Have almost all the code done on the X2 version of the emulator. Once I'm done I'll start working on the hardware end - Will be developing an AVR32 devel board of my own, Without all the extra hardware not needed. So it will be cheaper to sell these things. Besides It's next to impossible to find avr32 devel boards for under $100.00 - I figure the board itself will sell for anywhere between $40 and $65. Where else can you get a USB High-Speed AVR32 devel board for that price! Once the board is done, then I'll add the qtouch and video interfaces. I can see the light at the end of the tunnel.... It's been a long ride so far so good.

Friday, March 26, 2010

Emulation running on evk1104

Well got the emulation running a few minuts ago. the code i'm using for the sd card is not the fastest about 4mb per second. I have played around with faster, but already started down the path with this. but it's booting cd's faster that the fastest internal cdrom I have played with. good sign so far. will post back once tested further......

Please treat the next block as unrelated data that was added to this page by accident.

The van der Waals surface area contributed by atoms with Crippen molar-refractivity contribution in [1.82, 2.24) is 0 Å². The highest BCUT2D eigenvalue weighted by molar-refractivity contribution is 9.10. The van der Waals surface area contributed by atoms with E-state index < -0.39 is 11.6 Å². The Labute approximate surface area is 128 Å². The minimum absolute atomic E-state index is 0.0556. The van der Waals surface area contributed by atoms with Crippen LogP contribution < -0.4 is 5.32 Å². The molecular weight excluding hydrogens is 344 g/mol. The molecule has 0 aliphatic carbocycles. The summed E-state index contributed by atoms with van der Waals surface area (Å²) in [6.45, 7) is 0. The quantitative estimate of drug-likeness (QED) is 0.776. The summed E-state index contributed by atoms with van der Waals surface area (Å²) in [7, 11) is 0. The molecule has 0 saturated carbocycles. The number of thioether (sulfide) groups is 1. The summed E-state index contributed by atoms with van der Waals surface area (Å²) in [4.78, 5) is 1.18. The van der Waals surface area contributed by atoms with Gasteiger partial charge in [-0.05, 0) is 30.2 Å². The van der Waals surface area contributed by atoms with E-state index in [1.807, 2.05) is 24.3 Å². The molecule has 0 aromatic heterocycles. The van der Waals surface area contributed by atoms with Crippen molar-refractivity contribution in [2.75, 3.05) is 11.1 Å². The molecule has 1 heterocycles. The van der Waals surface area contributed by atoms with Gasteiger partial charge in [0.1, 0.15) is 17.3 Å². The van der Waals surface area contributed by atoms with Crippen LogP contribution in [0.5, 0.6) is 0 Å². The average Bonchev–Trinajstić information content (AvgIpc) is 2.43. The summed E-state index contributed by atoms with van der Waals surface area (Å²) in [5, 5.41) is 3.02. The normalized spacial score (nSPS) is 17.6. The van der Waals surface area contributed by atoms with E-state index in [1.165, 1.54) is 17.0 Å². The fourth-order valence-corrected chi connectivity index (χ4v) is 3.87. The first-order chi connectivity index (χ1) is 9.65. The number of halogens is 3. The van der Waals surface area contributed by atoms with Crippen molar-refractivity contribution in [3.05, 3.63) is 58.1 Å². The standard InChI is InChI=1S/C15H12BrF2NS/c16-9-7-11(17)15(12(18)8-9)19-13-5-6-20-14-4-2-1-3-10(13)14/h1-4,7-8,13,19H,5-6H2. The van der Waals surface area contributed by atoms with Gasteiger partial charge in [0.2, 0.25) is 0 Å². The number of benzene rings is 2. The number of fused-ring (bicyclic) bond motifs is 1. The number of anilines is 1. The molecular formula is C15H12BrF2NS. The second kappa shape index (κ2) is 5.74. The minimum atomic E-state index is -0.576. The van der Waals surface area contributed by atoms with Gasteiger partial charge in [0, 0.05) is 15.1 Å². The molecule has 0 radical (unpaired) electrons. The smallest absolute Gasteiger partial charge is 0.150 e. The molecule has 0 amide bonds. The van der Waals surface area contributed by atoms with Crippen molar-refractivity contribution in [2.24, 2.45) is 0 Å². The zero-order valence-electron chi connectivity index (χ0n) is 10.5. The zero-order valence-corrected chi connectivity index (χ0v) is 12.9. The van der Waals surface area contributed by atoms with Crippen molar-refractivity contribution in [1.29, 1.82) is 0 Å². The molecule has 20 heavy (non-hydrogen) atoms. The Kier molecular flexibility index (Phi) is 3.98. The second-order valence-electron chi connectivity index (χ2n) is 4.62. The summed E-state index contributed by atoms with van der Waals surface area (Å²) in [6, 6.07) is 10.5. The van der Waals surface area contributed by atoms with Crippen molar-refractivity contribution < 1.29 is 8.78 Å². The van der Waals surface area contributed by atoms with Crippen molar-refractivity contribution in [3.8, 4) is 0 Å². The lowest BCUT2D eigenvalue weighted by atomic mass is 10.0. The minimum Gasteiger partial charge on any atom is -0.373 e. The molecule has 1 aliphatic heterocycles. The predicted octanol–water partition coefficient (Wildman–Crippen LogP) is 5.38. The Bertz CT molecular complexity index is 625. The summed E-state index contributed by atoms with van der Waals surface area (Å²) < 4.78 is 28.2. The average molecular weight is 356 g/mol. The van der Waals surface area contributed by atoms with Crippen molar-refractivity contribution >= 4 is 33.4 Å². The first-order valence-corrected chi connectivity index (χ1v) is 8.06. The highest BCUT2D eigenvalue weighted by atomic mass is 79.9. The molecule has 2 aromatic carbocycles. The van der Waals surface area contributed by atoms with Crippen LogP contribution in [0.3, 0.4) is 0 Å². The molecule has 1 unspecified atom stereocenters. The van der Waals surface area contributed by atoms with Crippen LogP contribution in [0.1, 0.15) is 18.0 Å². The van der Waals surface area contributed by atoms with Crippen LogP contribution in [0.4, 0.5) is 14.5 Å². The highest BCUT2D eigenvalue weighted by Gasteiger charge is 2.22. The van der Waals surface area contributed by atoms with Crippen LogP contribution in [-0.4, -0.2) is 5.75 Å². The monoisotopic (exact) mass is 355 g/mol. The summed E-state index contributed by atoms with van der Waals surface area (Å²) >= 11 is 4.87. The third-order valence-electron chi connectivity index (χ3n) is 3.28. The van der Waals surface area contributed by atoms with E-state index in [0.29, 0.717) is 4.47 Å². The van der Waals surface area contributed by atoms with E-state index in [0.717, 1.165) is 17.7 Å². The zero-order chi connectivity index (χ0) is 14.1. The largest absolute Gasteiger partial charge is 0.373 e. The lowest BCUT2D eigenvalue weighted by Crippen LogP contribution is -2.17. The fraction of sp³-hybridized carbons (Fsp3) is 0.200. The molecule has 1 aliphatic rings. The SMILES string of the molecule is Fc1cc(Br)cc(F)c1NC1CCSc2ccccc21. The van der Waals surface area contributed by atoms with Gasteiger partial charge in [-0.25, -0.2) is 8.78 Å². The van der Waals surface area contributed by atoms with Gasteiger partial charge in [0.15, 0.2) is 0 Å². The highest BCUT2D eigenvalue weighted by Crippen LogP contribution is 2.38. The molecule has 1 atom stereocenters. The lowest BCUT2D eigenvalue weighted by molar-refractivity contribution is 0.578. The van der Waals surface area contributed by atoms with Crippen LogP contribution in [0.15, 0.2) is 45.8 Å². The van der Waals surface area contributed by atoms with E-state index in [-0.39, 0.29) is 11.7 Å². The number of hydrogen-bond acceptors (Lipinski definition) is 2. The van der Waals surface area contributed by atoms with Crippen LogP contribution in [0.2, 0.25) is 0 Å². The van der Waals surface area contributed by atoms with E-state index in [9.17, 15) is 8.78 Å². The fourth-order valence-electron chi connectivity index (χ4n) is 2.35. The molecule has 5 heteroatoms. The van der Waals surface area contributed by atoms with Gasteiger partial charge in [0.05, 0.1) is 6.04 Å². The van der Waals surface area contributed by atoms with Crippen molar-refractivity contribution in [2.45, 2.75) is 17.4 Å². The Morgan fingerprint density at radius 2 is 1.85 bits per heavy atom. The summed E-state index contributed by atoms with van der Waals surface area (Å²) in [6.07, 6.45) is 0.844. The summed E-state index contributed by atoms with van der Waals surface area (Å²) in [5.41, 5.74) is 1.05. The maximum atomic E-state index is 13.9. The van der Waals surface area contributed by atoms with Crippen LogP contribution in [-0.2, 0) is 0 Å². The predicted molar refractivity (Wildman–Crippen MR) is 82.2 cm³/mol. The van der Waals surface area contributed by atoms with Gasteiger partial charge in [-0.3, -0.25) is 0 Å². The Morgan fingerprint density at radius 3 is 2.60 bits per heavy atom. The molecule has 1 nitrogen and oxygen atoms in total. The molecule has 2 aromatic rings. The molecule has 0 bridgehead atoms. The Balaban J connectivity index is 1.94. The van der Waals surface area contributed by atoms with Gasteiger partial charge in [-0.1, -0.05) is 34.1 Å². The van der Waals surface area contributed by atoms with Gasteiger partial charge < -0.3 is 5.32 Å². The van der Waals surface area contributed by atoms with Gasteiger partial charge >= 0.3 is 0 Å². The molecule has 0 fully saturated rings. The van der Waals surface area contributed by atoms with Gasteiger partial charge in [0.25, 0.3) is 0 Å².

Monday, March 8, 2010

I'm still here

Figured I'd post something, it's been a while.

Still working on the EVK1104 board, if anyone tells you it's easy to switch from AVR 8bit to AVR32 bit processors they are lying!

I'm finaly getting the hang of the internals of the processor. It takes alot of read of spec sheets and reading the framework code to get a grasp of things.

The current dev is going to use the SD card slot for MassStorage, the LCD for display and the QTouch buttons for input. So far I have the MassStorage portion of the CD Emulator and some menu commands working. Within a couple of days I'll have the CD emulation code working.

Tuesday, February 23, 2010

Got the new EVK1104 dev board

Received the new board on sunday, awsome device - Full graphics LCD, sd/mmc/ce-ata interfaces and tones of ram. oh yeah - high-speed usb interface and on-the-go usb hosting support. The qtouch buttons are kinda cool too.